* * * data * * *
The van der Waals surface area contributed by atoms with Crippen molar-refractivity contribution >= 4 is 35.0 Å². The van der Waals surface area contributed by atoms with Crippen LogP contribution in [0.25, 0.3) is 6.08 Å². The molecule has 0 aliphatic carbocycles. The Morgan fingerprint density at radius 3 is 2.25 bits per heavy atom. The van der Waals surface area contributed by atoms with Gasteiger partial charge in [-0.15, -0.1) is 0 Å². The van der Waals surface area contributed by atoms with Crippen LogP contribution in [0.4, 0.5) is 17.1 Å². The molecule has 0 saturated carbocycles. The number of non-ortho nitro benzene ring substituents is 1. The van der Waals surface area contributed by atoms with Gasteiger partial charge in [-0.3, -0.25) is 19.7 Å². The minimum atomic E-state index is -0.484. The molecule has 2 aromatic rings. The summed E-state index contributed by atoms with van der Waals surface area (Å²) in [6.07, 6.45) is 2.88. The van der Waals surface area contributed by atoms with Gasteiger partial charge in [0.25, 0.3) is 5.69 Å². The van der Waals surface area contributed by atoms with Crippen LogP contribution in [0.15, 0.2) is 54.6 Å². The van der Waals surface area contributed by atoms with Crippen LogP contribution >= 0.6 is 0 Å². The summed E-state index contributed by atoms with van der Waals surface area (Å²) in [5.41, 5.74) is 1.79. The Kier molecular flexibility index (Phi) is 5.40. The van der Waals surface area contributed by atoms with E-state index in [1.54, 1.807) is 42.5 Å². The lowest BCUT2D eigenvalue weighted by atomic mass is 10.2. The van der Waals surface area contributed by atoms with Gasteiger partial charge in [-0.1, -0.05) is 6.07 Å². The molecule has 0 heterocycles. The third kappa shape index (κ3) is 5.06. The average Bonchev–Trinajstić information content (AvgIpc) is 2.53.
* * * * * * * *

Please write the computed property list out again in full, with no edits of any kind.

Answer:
The van der Waals surface area contributed by atoms with Crippen molar-refractivity contribution >= 4 is 35.0 Å². The van der Waals surface area contributed by atoms with Crippen LogP contribution in [0.25, 0.3) is 6.08 Å². The molecule has 0 aliphatic carbocycles. The Morgan fingerprint density at radius 3 is 2.25 bits per heavy atom. The van der Waals surface area contributed by atoms with Gasteiger partial charge in [-0.15, -0.1) is 0 Å². The van der Waals surface area contributed by atoms with Crippen LogP contribution in [0.4, 0.5) is 17.1 Å². The molecule has 0 saturated carbocycles. The number of non-ortho nitro benzene ring substituents is 1. The van der Waals surface area contributed by atoms with Gasteiger partial charge in [-0.3, -0.25) is 19.7 Å². The minimum atomic E-state index is -0.484. The molecule has 2 aromatic rings. The summed E-state index contributed by atoms with van der Waals surface area (Å²) in [6.07, 6.45) is 2.88. The van der Waals surface area contributed by atoms with Gasteiger partial charge in [0.25, 0.3) is 5.69 Å². The van der Waals surface area contributed by atoms with Crippen LogP contribution in [0.15, 0.2) is 54.6 Å². The van der Waals surface area contributed by atoms with Crippen LogP contribution >= 0.6 is 0 Å². The summed E-state index contributed by atoms with van der Waals surface area (Å²) in [5.41, 5.74) is 1.79. The Kier molecular flexibility index (Phi) is 5.40. The van der Waals surface area contributed by atoms with E-state index in [1.54, 1.807) is 42.5 Å². The lowest BCUT2D eigenvalue weighted by atomic mass is 10.2. The van der Waals surface area contributed by atoms with Gasteiger partial charge in [-0.1, -0.05) is 6.07 Å². The molecule has 0 heterocycles. The third kappa shape index (κ3) is 5.06. The average Bonchev–Trinajstić information content (AvgIpc) is 2.53.